Quiet, Lovely – Automata, Musica

Quiet, Lovely
Automata, Musica

At first, Automata, Musica may sound like a number of predictable pop albums. You really could not be blamed for putting it into the stereo and quickly thinking, “Aw, hell. This is just another bedroom indie-pop album created by a couple of guys with dusty old instruments and too much Death Cab for Cutie playing in their apartment.” But if you dismiss it that quickly, you will be missing out on something that turns out to be much more intriguing than it first appears to be.
The biggest highlights come early. “Saturday Night” is a lovely number that blends simple acoustic guitar strums, a spattering of quirky electronics, fuzzy vocals, and a simple drumbeat to create the sort of song that feels familiar yet refreshing all at once. “Demise” feels like the sort of slightly twisted pop song John Vanderslice might have written, while “Overambitious” gets a little more off-kilter, introducing the listener to the sort of peculiar time signatures and strange arrangements that will work their way in and out of many of the songs that follow.
From this point on, there are plenty of bright spots, with a few not-so-bright ones mixed in as the songs bounce from one style to another, leaving you feeling a bit scattered because the vibe of this album is all over the place. There is the perky pop of songs like “Breakdown” and “What a Good Boy Am I,” which features an opening tidbit that sounds like the Promise Ring’s Davey Von Bohlen wrote it, while tunes like “Ante” and “Over You” are simple little lullabies. “Low” is a swaying and acoustic back-porch romp, while “You Did Not Flinch” is a bit darker and grittier. “Thick as Thieves” is a goofy little tune, complete with rim taps and throbbing bass lines, while “My Fault” is a dramatic piano ballad of sorts. “Meridiam” is a real beauty that comes later in the album, a lulling and heartbreaking number that builds and fades over and over again, doing a fine job of working its way deep into you. On the other hand, it is followed by the acoustic and overly repetitive “Sleeping and Waking,” which steals the sweet taste in your mouth and replaces it with something more bland. By the time the folky yet thunderous “No Worries” closes things out, you are left with a slightly puzzled look on your face.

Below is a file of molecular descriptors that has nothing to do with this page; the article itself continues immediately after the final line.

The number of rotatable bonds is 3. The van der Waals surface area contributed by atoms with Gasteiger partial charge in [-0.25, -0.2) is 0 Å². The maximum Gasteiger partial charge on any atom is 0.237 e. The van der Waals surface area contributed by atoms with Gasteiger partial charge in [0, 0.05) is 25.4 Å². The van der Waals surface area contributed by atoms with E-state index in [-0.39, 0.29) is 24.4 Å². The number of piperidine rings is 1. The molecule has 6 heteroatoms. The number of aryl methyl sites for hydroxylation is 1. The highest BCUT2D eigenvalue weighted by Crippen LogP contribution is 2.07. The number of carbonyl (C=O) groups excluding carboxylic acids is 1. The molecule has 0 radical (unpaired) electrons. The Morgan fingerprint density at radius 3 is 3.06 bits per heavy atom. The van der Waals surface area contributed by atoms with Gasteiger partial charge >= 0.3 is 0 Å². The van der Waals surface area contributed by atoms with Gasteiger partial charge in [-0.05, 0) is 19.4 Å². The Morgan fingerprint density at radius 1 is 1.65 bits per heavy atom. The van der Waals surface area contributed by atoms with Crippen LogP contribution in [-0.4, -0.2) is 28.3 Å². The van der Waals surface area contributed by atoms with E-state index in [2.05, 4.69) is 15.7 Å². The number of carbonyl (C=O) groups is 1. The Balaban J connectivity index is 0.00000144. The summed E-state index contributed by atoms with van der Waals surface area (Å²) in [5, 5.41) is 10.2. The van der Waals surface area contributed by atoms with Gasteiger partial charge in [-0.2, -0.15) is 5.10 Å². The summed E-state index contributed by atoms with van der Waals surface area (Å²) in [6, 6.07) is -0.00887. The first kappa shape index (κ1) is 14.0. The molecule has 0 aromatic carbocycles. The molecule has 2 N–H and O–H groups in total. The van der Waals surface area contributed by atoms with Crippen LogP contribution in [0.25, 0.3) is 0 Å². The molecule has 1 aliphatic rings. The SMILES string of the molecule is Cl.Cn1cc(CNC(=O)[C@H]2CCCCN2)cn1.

One of the problems with all of this is that the disc is far too long. Why it wasn’t trimmed down to one really solid album, or even a solid album and a teaser EP, is beyond me. There are 16 tracks in total, and the album runs for well over an hour, taking what could have been an even more impressive album than it winded up being and turning it into one that can be slightly tedious at times.
Hailing from Texas but not sounding like any Texas band I have ever heard of, Quiet, Lovely has created something really interesting its first time out. The band has played very few shows outside of its hometown of Waco, but this self-released effort could perk up a few ears and garner the attention needed to branch out a bit. It may take multiple listens for the unique nuances of this album to come out and play, but they will if you give them a chance.